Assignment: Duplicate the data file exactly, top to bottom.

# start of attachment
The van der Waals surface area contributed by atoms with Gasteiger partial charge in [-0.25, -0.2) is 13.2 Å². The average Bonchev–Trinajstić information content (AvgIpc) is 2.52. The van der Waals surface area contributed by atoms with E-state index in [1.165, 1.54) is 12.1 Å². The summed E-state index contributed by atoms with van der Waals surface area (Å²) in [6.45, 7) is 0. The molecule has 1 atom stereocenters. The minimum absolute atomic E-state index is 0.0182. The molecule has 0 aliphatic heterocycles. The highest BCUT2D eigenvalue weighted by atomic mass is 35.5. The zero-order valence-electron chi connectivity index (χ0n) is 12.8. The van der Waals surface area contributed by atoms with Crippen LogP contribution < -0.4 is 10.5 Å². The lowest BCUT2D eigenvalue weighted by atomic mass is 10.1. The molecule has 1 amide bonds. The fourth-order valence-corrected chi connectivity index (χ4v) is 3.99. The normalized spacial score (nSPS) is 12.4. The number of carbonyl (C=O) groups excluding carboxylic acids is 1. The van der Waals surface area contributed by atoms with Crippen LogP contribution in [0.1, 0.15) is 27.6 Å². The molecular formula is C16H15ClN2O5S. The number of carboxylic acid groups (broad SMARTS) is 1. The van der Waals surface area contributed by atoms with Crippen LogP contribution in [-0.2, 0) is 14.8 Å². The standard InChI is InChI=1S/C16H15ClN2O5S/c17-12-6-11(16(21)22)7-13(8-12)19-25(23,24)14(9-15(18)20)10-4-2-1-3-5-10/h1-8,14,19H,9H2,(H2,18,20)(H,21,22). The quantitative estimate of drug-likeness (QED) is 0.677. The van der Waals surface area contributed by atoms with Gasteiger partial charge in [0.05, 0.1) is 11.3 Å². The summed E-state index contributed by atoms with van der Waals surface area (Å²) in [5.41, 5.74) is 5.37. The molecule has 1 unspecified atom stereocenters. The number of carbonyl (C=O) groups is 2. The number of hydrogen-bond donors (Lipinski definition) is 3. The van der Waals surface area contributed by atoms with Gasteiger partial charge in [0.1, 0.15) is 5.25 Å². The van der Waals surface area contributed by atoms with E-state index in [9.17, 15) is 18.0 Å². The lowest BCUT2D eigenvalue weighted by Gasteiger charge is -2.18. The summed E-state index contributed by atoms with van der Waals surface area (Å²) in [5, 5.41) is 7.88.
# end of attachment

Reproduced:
The van der Waals surface area contributed by atoms with Gasteiger partial charge in [-0.25, -0.2) is 13.2 Å². The average Bonchev–Trinajstić information content (AvgIpc) is 2.52. The van der Waals surface area contributed by atoms with E-state index in [1.165, 1.54) is 12.1 Å². The summed E-state index contributed by atoms with van der Waals surface area (Å²) in [6.45, 7) is 0. The molecule has 1 atom stereocenters. The minimum absolute atomic E-state index is 0.0182. The molecule has 0 aliphatic heterocycles. The highest BCUT2D eigenvalue weighted by atomic mass is 35.5. The zero-order valence-electron chi connectivity index (χ0n) is 12.8. The van der Waals surface area contributed by atoms with Crippen LogP contribution < -0.4 is 10.5 Å². The lowest BCUT2D eigenvalue weighted by atomic mass is 10.1. The molecule has 1 amide bonds. The fourth-order valence-corrected chi connectivity index (χ4v) is 3.99. The normalized spacial score (nSPS) is 12.4. The number of carbonyl (C=O) groups excluding carboxylic acids is 1. The van der Waals surface area contributed by atoms with Crippen LogP contribution in [0.1, 0.15) is 27.6 Å². The molecular formula is C16H15ClN2O5S. The number of carboxylic acid groups (broad SMARTS) is 1. The van der Waals surface area contributed by atoms with Crippen LogP contribution in [-0.2, 0) is 14.8 Å². The standard InChI is InChI=1S/C16H15ClN2O5S/c17-12-6-11(16(21)22)7-13(8-12)19-25(23,24)14(9-15(18)20)10-4-2-1-3-5-10/h1-8,14,19H,9H2,(H2,18,20)(H,21,22). The quantitative estimate of drug-likeness (QED) is 0.677. The van der Waals surface area contributed by atoms with Gasteiger partial charge in [0.05, 0.1) is 11.3 Å². The summed E-state index contributed by atoms with van der Waals surface area (Å²) in [5.41, 5.74) is 5.37. The molecule has 1 unspecified atom stereocenters. The number of carbonyl (C=O) groups is 2. The number of hydrogen-bond donors (Lipinski definition) is 3. The van der Waals surface area contributed by atoms with Gasteiger partial charge in [0.1, 0.15) is 5.25 Å². The van der Waals surface area contributed by atoms with E-state index in [9.17, 15) is 18.0 Å². The lowest BCUT2D eigenvalue weighted by Gasteiger charge is -2.18. The summed E-state index contributed by atoms with van der Waals surface area (Å²) in [5, 5.41) is 7.88.